Well-established company culture is integral to attracting and retaining top talent.
There are therefore several steps for HR departments to follow to ensure the overarching mission of the business is not only clearly defined but that it is regularly maintained and given the space to evolve.
1. Keep your finger on the pulse of pressing issues
In recent years, the world has reached a turning point in terms of its handling of certain social and environmental issues.
From diversity and equality to sustainability, candidates are now intrinsically more aware of the problems that exist and more importantly, what needs to be done to accelerate change.
Think about what defines you as a brand; what your underpinning values and goals are. Examine how these align with pressing global issues and figure out how your company can support the collective effort.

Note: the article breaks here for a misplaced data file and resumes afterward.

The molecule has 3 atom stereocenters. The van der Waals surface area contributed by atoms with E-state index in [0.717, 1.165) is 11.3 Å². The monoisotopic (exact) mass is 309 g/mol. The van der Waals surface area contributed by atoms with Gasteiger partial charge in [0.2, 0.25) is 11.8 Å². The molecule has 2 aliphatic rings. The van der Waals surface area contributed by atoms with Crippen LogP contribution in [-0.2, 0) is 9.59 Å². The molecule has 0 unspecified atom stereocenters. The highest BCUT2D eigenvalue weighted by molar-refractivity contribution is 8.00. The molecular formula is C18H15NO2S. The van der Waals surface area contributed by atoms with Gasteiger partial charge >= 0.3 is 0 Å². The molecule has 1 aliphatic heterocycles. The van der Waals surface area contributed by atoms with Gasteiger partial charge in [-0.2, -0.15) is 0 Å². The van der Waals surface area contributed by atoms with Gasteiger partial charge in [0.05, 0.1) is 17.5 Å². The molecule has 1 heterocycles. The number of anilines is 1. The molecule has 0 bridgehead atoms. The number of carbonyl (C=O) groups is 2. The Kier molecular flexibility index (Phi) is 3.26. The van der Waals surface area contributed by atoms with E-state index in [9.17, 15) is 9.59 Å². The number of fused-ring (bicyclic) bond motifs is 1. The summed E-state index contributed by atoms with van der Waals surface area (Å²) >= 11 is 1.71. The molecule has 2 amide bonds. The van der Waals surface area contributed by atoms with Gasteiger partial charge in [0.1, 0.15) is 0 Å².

This will serve to bolster your company’s existing belief system while giving your employees an added sense of purpose.
2. Prioritise relationships between leaders and employees
The culture of a workplace is largely dependent on the relationships that exist between employers and employees. Effective communication and managing expectations are at the heart of this.
An employer or senior leader should be extremely clear regarding what is expected from an employee, while the employee should be in no doubt as to what their role entails. Eliminating crossed wires and encouraging fluid communication enhances the internal culture of a company.
3. Give it the time it deserves